Shed retires after 24 years in law enforcement
The City of Minden will soon lose one of its finest. After 24 years of dedicated service Lt. Willie Shed will park his Minden Police Department patrol car and sign off on reports one last time Sunday, April 15.
Lt. Shed or MP3 has been third in command for the last four years with the call number MP2 going to Captain Julie Harmon and MP1 belonging to none other than Chief Steve Cropper.
MP3 is a long way from MP16, the call number he was given when he was first hired in 1987.
After driving a truck for two different employers and a tour in Vietnam in between, the desire to stay where his roots run deep brought Shed to the Minden Police Department.
"I've done a little of everything. I used to drive trucks for the Webster Parish Police Jury and haul equipment around for several years," Shed said. "I was drafted in 1969 and I served a tour in Vietnam.
"I was with the 4th infantry division ... it was an experience I wouldn't want my kids to go through."
Lt. Shed was fortunate to return home without any injuries, but he did experience many of his comrades being shot or wounded.
Besides the malaria he came home with from his tour of duty, Shed said he also gained and brought home the ability to work with all kinds of people.
"I learned to get along with people ... different races. We had people serving from all over the country and nationalities. We had people from Guam, Puerto Rico, Korea, and we had to interact with all of them."
After several years state side, his Aeropress truck driving job took a turn for the worse.
"They shut down the graveyard shift and they asked me to move to California," Lt. Shed said.
A move to California was not in the plan for him.
"I was married and I wasn't going to move to California," he said. "I bought a home, a little place down in Sibley on the Penal Farm Road, so I wasn't interested in moving to California. All my roots were right here." he said.
In need of a job, Shed applied to be a police officer after then MPD Lt. Jack Tucker suggested he would make a good one.
The first two years of his 24 were spent working under Police Chief Chester Adcock, with the next 20 or so with Chief T.C. Bloxom, Jr. His last year with the department has been under the direction of Chief Steve Cropper.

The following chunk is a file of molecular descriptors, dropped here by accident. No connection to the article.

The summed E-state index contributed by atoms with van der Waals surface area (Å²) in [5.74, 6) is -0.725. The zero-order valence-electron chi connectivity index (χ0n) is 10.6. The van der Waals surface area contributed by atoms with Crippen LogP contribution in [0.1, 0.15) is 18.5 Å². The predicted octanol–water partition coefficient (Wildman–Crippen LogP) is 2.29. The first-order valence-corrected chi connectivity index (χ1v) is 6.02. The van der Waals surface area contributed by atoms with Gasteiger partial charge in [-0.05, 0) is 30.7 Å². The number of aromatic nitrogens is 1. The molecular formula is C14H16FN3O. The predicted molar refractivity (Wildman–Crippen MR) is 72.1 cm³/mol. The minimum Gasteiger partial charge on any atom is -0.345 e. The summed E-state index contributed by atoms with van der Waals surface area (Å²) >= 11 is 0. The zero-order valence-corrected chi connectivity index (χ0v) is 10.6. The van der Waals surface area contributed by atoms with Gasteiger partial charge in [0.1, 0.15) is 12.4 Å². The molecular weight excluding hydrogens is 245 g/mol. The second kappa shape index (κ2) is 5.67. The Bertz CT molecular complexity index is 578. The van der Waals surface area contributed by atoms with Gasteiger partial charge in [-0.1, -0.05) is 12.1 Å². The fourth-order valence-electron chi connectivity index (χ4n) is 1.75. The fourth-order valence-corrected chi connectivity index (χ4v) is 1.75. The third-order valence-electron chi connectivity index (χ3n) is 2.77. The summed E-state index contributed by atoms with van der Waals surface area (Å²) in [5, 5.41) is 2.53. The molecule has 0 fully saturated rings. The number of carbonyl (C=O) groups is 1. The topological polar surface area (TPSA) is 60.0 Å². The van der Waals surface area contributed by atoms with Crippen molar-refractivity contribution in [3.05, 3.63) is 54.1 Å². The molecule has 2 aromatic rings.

Three police chiefs and 24 years have brought a few changes but for Shed the best changes have been the availability of new and better equipment. He suggested the most complicated change he has encountered would be the dreaded computer.
"The younger guys teach me how to use the computer," he said. "We have gone to a new system, and I'm not real gifted with computers."
According to Shed, in his 24 years, the laws, the people they continually deal with or the way his department handles them have not changed much.
"We have always dealt with the younger people. I don't know, but it seems as though after 25 years of age they start developing a little more sense," he said.
"Usually, it's the teenagers up to the young adults in their 20's we have to deal with more than any other people."
One thing Shed did suggest that has changed and made his department become more cautious is that people are more apt to be carrying guns or concealed weapons.
Over the years, sometimes his family weighed heavier on his mind when he was headed to a call than other times.
"You always think of your family when going on a call especially a shooting call or something like that," he said. "The thought runs through your mind if something happens the things you would want done."
Shed said he also took measures to shield his family from what he saw or knew about.
"I really didn't discuss things that went on during the job at home with my family. I kept that separate," Shed said.